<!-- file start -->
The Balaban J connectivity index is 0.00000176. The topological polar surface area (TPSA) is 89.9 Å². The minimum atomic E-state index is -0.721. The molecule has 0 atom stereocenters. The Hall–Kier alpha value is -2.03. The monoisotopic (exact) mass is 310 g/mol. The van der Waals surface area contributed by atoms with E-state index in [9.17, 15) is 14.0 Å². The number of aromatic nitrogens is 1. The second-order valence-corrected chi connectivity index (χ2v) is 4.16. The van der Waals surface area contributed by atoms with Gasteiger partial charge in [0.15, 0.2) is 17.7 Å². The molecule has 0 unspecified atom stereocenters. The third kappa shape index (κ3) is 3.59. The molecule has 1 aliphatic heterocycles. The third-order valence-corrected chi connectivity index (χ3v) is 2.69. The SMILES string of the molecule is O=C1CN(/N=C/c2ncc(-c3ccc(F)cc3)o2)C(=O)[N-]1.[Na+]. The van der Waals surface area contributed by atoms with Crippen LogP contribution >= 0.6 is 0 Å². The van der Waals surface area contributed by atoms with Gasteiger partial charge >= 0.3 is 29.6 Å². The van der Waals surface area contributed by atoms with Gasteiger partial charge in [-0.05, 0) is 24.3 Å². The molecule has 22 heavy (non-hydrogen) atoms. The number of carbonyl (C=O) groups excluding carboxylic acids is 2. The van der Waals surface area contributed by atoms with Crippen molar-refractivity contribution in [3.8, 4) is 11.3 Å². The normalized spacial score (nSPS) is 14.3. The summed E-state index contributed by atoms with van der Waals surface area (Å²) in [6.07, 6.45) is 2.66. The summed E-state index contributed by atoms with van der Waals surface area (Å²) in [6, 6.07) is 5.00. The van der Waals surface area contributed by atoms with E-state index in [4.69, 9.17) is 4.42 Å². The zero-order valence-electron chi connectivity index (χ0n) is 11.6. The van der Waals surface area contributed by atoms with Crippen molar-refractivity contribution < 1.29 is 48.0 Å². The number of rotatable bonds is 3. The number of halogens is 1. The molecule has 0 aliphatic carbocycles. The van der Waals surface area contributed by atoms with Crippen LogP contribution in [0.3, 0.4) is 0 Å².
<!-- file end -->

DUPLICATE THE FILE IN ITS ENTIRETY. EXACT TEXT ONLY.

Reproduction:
The Balaban J connectivity index is 0.00000176. The topological polar surface area (TPSA) is 89.9 Å². The minimum atomic E-state index is -0.721. The molecule has 0 atom stereocenters. The Hall–Kier alpha value is -2.03. The monoisotopic (exact) mass is 310 g/mol. The van der Waals surface area contributed by atoms with E-state index in [9.17, 15) is 14.0 Å². The number of aromatic nitrogens is 1. The second-order valence-corrected chi connectivity index (χ2v) is 4.16. The van der Waals surface area contributed by atoms with Gasteiger partial charge in [0.15, 0.2) is 17.7 Å². The molecule has 0 unspecified atom stereocenters. The third kappa shape index (κ3) is 3.59. The molecule has 1 aliphatic heterocycles. The third-order valence-corrected chi connectivity index (χ3v) is 2.69. The SMILES string of the molecule is O=C1CN(/N=C/c2ncc(-c3ccc(F)cc3)o2)C(=O)[N-]1.[Na+]. The van der Waals surface area contributed by atoms with Crippen LogP contribution >= 0.6 is 0 Å². The van der Waals surface area contributed by atoms with Gasteiger partial charge >= 0.3 is 29.6 Å². The van der Waals surface area contributed by atoms with Gasteiger partial charge in [-0.05, 0) is 24.3 Å². The molecule has 22 heavy (non-hydrogen) atoms. The number of carbonyl (C=O) groups excluding carboxylic acids is 2. The van der Waals surface area contributed by atoms with Crippen molar-refractivity contribution in [3.8, 4) is 11.3 Å². The normalized spacial score (nSPS) is 14.3. The summed E-state index contributed by atoms with van der Waals surface area (Å²) in [6.07, 6.45) is 2.66. The summed E-state index contributed by atoms with van der Waals surface area (Å²) in [6, 6.07) is 5.00. The van der Waals surface area contributed by atoms with E-state index in [4.69, 9.17) is 4.42 Å². The zero-order valence-electron chi connectivity index (χ0n) is 11.6. The van der Waals surface area contributed by atoms with Crippen molar-refractivity contribution < 1.29 is 48.0 Å². The number of rotatable bonds is 3. The number of halogens is 1. The molecule has 0 aliphatic carbocycles. The van der Waals surface area contributed by atoms with Crippen LogP contribution in [0.3, 0.4) is 0 Å².